Everybody’s talking about Derek Jeter’s quest for 3,000 hits. When his career is over, though, here’s what people will remember: He won a zillion honors but most of all was he honorable.
Jeter now has a biography worthy of his achievements in Ian O’Connor’s “The Captain: The Journey of Derek Jeter” (Houghton Mifflin Harcourt, $26). Jeter was a prodigy who turned into a problem, making loads of errors in the minors and hitting erratically. A farm-club executive called him “the worst shortstop I’ve ever seen.” O’Connor tells the story of how he went on to become the premier Yankee of his time and one of the greatest ballplayers anyone of this generation has seen.
A biracial symbol of American possibility, Jeter did it by “learning how to survive and occasionally thrive in a game built around failure” -- and thriving despite a troubled relationship with his neighbor on the left side of the infield, Alex Rodriguez.
Not that Jeter was a silent sufferer as Rodriguez gamboled on and off the field. He was capable of “shooting A-Rod the kind of stare armed troops often gave each other from opposite sides of the 38th parallel,” O’Connor says.
Even so, the very presence of a ballplayer with what O’Connor calls “a steady moral compass” is enough to make us all cheer -- for Jeter if not always for the Yanks.
Then there’s Stan Musial. Nobody doesn’t like Stan the Man, and that’s part of the riddle at the heart of George Vecsey’s “Stan Musial: An American Life” (Ballantine/ESPN Books, $26), a heroic biography that asks why the Cardinal great never had a cult of his own -- and was never celebrated as an emblem of the culture.
“Almost as if by will, DiMaggio and (Ted) Williams became distant towering legends, the stormy Himalayas,” Vecsey writes, “whereas Stan the Man endured as the weathered old Appalachians, like the coal-laden hills behind his boyhood home in Donora, Pennsylvania.”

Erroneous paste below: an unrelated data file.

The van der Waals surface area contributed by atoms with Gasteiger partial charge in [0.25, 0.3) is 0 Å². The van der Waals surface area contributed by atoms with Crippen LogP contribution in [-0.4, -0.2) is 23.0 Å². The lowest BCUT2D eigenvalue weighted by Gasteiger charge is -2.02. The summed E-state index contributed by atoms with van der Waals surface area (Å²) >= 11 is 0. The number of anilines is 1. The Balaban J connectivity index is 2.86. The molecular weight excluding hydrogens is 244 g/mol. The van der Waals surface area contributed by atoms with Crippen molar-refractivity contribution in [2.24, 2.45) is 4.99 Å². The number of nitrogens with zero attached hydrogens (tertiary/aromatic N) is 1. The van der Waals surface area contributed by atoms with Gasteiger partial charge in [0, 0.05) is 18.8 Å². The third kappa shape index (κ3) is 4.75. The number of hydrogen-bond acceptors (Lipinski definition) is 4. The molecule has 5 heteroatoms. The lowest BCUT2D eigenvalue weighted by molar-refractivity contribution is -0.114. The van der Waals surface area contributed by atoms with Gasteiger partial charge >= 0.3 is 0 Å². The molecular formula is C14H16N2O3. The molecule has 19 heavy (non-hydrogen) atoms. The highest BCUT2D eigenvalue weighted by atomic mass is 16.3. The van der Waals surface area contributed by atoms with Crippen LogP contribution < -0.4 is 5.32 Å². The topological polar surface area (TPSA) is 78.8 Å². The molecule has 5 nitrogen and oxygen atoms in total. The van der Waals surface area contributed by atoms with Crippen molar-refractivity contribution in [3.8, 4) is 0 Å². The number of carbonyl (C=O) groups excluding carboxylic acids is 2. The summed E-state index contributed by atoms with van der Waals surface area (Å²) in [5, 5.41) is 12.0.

Musial was appreciated but not venerated. In his day he was admired for his remarkable skills and his gentle human touch. Now he is nearly forgotten except by old-timers who remember him as a Dvorak of the diamond, an old master ready to be rediscovered.
But with his trademark feet-parallel batting stance, Musial left his mark on the game, and on St. Louis, to this day one of the great baseball towns. Armed with what Vecsey calls “his spontaneous generosity of heart and wallet,” he was baseball’s “happy face” -- a Happy Warrior, you might say, only unlike Al Smith and Hubert Humphrey, who also were described that way, Musial’s story is one of triumph. He was, in short, a winner.
“He exuded endless optimism, a one-man GI bill, grateful to be working at his trade, which in his case was being one of the greatest hitters the game has ever known,” Vecsey writes. “And then, somehow, Stanley was obscured.” Vecsey’s book is a reclamation job for a baseball career with much to claim.
‘An Accidental Sportswriter’
He began as a fat boy who knew almost nothing about sports. He grew into a man who loved the Times more than sports and who developed an antipathy to what he calls “Jock Culture.”
Lipsyte’s achievement -- much harder than it looks -- is to have remained an outsider among insiders, a man envied for the life he led yet troubled that he was wasting his life. I would argue that a life spent around Gay Talese, Mickey Mantle, Casey Stengel, Howard Cosell, Billie Jean King and Muhammad Ali, whom Lipsyte met while standing with the Beatles, is not a life wasted.
All that time was invested -- and the dividend is a sportswriter’s memoir different from all the rest.
(David M. Shribman is executive editor of the Pittsburgh Post-Gazette. The opinions expressed are his own.)
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